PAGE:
User research, Two diamonds and Gut feeling

User research is complicated, expensive and scary. And then there is your gut feeling. It is simple, cheap and supportive. Why wouldn’t you trust it anyway? Let’s talk about it.

User research.

If you do it properly it requires quite a lot of resources, but then you never know what comes out. I mean IF you do it properly.

In reality, however, you never go and say like ‚Um, I have so much money, let’s do some user research!‘ In most cases, you have an idea or even some developments you want to test. Do you really keen on finding out that it is a bullshit? Definitely no. So thanks to that you pick up some user research methods and test groups that will let you find out whatever you want to. Right. The idea is brilliant and it is worth the investment. It is the only possible result of that research, isn’t it?
It is like an observer effect in physics. You see what you expect to.

+ On one hand side, it is a good thing, especially if you need some user research to convince your potential customers. ‚9 out of 10 women would recommend our product to their friends‘. So it is good to know you can ‚prove‘ anything you need to.
– On the other hand, if you are working on your business idea or some prototypes you would really want to get objective results. Why? Cause it is still early enough to change direction, to rearrange the priorities and make something potentially great instead of making potential debts.

The double diamond approach.

So if you are now considering to do user research for your next project but don’t know where exactly to start, try this double diamond approach.

The main idea of the double diamond approach is the guided creativity, I would say.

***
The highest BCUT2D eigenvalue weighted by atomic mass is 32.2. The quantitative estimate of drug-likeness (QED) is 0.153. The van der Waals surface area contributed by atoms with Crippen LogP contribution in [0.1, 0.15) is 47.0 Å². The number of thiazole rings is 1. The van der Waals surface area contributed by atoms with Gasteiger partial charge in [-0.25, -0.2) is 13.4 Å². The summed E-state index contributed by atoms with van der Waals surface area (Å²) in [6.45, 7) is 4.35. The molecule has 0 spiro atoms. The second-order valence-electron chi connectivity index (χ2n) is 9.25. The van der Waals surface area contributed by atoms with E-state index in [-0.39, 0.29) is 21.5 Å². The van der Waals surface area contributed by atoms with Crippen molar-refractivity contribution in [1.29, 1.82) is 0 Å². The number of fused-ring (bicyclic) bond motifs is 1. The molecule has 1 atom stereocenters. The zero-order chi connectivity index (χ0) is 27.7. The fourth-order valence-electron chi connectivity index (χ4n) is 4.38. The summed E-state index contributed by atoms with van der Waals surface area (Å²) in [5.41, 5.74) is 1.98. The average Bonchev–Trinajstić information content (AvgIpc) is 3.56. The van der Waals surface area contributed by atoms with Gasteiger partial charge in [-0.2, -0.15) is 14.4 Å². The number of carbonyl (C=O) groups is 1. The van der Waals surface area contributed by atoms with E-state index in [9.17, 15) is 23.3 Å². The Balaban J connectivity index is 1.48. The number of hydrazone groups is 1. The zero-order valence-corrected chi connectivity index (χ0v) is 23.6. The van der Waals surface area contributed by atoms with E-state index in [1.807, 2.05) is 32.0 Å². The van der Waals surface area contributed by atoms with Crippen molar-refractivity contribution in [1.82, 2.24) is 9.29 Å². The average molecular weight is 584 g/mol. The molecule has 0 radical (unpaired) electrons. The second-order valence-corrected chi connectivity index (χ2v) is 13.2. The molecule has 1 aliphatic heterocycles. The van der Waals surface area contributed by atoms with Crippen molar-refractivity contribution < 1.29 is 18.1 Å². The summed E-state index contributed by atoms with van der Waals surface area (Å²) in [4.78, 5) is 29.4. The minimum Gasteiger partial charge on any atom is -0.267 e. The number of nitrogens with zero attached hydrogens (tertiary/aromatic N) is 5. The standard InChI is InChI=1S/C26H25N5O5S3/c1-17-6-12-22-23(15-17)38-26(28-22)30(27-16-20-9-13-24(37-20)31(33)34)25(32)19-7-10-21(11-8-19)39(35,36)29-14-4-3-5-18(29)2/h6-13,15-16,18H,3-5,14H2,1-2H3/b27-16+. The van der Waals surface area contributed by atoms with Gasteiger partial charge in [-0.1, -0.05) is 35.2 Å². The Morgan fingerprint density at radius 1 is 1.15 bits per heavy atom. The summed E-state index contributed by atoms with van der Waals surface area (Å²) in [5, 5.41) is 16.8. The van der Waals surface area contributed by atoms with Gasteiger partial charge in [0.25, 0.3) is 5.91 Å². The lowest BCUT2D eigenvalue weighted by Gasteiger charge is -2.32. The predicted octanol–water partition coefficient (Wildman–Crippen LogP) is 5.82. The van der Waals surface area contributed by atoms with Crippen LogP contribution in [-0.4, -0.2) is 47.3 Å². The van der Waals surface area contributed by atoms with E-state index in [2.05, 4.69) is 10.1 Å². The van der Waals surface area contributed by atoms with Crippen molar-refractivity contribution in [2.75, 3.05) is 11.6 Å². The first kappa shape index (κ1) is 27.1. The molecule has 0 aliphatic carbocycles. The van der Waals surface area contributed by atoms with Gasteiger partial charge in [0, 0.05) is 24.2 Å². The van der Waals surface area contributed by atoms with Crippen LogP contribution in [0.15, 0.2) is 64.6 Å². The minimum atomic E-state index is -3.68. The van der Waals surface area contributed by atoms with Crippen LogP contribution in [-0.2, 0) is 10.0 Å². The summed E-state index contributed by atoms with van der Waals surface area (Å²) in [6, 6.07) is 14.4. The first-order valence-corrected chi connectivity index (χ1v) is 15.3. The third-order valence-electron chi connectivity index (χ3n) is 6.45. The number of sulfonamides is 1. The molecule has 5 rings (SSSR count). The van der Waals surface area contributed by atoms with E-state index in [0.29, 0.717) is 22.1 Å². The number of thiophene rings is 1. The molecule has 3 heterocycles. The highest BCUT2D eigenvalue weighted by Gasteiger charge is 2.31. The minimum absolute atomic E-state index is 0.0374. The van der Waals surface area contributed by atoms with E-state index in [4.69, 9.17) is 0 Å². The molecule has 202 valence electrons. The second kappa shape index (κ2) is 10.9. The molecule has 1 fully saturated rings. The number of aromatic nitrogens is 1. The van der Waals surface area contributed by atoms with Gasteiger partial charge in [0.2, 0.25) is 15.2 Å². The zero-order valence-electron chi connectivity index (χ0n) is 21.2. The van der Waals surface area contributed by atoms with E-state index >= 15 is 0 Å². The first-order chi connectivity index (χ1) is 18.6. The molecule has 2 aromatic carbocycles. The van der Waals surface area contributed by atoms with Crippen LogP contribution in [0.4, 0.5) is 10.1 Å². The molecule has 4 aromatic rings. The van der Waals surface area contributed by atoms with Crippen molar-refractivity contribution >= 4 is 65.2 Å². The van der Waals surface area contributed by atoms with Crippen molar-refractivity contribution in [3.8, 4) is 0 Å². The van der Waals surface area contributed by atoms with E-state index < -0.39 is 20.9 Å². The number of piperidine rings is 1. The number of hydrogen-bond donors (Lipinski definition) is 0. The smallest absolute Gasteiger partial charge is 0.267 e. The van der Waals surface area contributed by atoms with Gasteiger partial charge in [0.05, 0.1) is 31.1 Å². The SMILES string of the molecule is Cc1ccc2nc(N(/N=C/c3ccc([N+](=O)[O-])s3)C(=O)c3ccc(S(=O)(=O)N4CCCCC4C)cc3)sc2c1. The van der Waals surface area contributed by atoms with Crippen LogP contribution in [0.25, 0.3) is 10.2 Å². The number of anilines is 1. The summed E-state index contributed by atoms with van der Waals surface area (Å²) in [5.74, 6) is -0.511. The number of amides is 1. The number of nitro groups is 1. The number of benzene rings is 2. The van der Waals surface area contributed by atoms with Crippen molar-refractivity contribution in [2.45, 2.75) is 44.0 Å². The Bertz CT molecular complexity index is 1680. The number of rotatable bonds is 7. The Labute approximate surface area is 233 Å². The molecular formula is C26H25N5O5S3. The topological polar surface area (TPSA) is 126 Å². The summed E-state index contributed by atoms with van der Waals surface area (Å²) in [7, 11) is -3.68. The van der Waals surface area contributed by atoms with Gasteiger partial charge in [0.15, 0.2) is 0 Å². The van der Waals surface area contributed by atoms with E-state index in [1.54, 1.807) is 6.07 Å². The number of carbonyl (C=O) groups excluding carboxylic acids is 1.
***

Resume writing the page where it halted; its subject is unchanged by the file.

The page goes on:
The first diamond.

Starting with some general problem/project/business idea go and diverge with your user research. This will help you get an overview. After this discovery phase, insights should be gathered and the specific problem should be defined. User research that is done in this first diamond ensures that the problem-to-be-solved is a real one and there is the need for the solution-to-be-developed. Quite a crucial part. Missing it and relying on your guts feeling (full of biases by the way) may bring you to a solution of a problem no one has.

The second diamond.

Knowing the problem different solutions are to be created. It is a constructively guided creative process. The ideas emerged in development phase offer different ways to address the problem and the best of them must just nail it. The result is being delivered as a prototype.

Frustration as an indicator for the right path

The left part of each diamond is all about user research. It always goes wide in order to deliver some precise and useful insights.
If you feel frustrated and confused during the user research part of any diamond, it is okay. You are actually supposed to feel that way. It basically means that you are on the right way.

If you, on the contrary, feel confident and all the pieces fall into their place – that’s a bad sign. Make sure your bias is not fooling your user research.

Gut feeling as a user research method

I once tried to establish a business (full disclaimer: it never really worked). I knew nothing about the double diamond method and I definitely underestimated the user research importance. So looking back and analysing design process I went through from the perspective of the double diamond method unpleasant realisation hits me.
I literally skipped the first diamond relying on my gut feeling. And instead of developing different ideas in the second diamond I came up with one single idea which made it up to a solution of the problem NOONE had. As you can see I could really save up on user research! I really needed that money to cover the debts afterwards…

So good luck with your further projects, and let them be frustrating and confusing at the beginning and fruitful in the end.


Read here about some types of biases and yoga (in German) or why Apps are f**king hard to create in a ‚Bias is a Nasty Bitch‘ Article (in English).

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